Delivery simulator to help budding doctors
I don’t know about you, but the sight of blood isn’t something that I can stand. I’m sure others share the same sentiment as me, and the closest I’ve ever come to in terms of simulated surgery is playing Trauma Center: Under the Knife on the Nintendo DS (which is a great and absorbing title, mind you). Other than the lack of gray matter in real life, I suspect my shaking hands won’t do too well in the operating theater. What about doctors-in-training who learn everything in theory at the beginning with no real case to practice with? Thanks to the advancement in robotics, we now have an electronic birth simulator to practice on. Read on about it after the jump.
Medical students who have the privilege of using this electronic birth simulator will be able to have a taste of what the real labor and birth processes are like. In fact, it can even simulate complications arising from giving birth to help them gain even more exposure, which results in a clear head should a real life situation arise. Most importantly, such a machine gives the opportunity to learn and practice without causing any hard to the patient.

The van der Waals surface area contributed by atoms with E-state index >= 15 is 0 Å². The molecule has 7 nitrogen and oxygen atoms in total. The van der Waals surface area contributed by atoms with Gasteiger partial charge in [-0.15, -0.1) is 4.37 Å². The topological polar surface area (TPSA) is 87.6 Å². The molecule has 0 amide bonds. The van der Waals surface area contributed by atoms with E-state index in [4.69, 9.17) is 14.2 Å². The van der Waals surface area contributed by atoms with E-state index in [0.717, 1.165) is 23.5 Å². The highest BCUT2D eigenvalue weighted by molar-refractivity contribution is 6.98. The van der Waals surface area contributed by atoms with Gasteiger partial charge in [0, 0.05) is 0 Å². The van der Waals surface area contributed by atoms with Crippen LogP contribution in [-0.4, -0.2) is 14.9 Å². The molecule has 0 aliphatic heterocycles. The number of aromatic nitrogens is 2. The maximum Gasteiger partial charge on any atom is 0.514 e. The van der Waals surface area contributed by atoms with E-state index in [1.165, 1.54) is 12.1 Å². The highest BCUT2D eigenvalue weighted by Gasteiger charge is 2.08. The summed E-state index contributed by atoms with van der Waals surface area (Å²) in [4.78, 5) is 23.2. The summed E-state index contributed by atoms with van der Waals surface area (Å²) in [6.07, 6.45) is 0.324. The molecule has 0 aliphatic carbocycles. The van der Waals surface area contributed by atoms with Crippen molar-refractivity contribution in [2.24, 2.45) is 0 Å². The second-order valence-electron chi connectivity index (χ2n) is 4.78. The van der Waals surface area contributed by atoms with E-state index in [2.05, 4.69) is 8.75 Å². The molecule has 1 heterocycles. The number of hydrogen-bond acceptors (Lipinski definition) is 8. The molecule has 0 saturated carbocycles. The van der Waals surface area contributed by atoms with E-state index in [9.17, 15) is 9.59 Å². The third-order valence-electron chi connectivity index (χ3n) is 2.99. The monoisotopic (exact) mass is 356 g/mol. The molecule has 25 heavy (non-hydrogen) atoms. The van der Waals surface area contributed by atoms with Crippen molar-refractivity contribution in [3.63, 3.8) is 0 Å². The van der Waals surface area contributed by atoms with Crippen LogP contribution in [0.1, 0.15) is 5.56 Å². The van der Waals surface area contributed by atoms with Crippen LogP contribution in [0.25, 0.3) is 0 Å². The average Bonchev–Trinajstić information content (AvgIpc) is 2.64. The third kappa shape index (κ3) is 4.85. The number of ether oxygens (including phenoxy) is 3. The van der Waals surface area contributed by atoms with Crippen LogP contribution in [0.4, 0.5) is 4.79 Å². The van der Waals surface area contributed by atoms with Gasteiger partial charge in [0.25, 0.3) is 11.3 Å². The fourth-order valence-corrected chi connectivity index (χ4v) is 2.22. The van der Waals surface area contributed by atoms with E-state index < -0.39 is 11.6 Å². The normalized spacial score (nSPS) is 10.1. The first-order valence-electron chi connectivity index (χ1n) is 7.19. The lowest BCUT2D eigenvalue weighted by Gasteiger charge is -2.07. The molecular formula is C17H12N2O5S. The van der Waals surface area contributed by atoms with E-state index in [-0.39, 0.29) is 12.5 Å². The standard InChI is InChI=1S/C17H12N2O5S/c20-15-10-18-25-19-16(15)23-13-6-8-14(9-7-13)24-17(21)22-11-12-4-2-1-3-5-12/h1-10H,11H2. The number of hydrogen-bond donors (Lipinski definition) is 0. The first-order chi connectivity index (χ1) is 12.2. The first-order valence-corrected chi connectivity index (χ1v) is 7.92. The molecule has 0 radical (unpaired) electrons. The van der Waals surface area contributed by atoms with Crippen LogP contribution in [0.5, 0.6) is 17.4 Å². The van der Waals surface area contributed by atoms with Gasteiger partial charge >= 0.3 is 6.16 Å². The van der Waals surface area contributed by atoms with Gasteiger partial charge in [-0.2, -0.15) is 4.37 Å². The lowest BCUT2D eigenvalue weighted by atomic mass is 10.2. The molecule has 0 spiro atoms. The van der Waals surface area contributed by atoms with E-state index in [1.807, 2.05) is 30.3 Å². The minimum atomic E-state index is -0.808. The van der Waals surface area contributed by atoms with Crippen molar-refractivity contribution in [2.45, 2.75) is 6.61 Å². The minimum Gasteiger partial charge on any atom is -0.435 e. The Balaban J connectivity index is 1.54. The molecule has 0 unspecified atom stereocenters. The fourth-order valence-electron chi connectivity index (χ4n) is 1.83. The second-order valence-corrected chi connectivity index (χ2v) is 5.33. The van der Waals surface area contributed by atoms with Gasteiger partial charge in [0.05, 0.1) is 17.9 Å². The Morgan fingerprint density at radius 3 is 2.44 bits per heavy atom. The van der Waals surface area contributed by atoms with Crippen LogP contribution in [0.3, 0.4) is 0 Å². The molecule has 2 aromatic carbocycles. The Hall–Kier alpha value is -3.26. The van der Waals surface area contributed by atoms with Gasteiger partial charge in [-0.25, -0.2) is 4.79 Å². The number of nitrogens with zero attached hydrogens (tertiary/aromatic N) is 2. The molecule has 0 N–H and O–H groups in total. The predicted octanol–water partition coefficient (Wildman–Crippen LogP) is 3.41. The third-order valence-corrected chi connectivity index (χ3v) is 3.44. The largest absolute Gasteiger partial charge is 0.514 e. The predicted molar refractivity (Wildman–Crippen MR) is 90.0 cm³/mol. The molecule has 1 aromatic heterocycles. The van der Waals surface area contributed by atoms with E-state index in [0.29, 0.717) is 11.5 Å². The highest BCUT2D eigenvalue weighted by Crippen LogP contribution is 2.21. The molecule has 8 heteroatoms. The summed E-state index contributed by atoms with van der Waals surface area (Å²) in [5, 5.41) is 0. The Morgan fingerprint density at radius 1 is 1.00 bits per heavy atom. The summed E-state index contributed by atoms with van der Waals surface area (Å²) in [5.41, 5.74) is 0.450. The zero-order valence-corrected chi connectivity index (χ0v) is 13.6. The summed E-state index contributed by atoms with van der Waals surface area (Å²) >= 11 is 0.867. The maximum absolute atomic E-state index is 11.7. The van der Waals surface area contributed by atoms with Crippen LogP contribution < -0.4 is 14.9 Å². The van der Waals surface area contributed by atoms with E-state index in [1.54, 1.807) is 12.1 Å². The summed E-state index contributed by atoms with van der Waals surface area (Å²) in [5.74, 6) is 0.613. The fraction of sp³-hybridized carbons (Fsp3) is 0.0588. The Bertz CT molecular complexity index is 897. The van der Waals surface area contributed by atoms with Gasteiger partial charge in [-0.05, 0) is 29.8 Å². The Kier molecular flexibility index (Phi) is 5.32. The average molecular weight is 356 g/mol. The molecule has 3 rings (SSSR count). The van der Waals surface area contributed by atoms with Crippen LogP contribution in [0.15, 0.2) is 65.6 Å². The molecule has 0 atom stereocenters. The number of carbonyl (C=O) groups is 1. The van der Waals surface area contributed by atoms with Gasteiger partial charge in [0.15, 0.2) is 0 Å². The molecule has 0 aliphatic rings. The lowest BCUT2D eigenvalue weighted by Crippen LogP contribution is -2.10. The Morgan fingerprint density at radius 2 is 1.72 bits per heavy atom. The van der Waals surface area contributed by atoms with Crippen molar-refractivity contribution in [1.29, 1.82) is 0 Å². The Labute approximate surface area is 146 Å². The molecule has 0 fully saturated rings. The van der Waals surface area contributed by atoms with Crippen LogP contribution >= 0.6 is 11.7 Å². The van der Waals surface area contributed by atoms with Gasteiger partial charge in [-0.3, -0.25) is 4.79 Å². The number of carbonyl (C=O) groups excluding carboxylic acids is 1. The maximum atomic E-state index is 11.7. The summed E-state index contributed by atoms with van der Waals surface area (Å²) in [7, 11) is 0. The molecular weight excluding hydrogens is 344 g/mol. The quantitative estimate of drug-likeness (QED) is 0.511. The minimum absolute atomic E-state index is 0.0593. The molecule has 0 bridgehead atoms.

This isn’t the first kind of simulation robots as they were already popular in the 1990s, but those were limited to anesthesiologists in training. Since then, there have been many different variations used for various aspects of medical training, while those who are involved in the veterinary course also have the privilege of working on dog mannequins. What you see in the image above is a staff member “delivering” a baby from the medical simulation device known as “Noelle” at the Harvard University Center for Medical Simulation. The Noelle mannequin isn’t cheap to begin with, costing up to $35,000 each but it is so lifelike, you could be forgiven for mistaking it for the real thing. Noelle even features a cervix that dilates, while the pulse rises even higher as the compressor pushes out a healthy baby mannequin. It can also be simulated to “deliver” babies in the wrong position for that added drama in the operating theater. What are some of the other uses you can think of for simulation robots in the medical field? I think one that re-enacts vehicular accident injuries would definitely come in handy…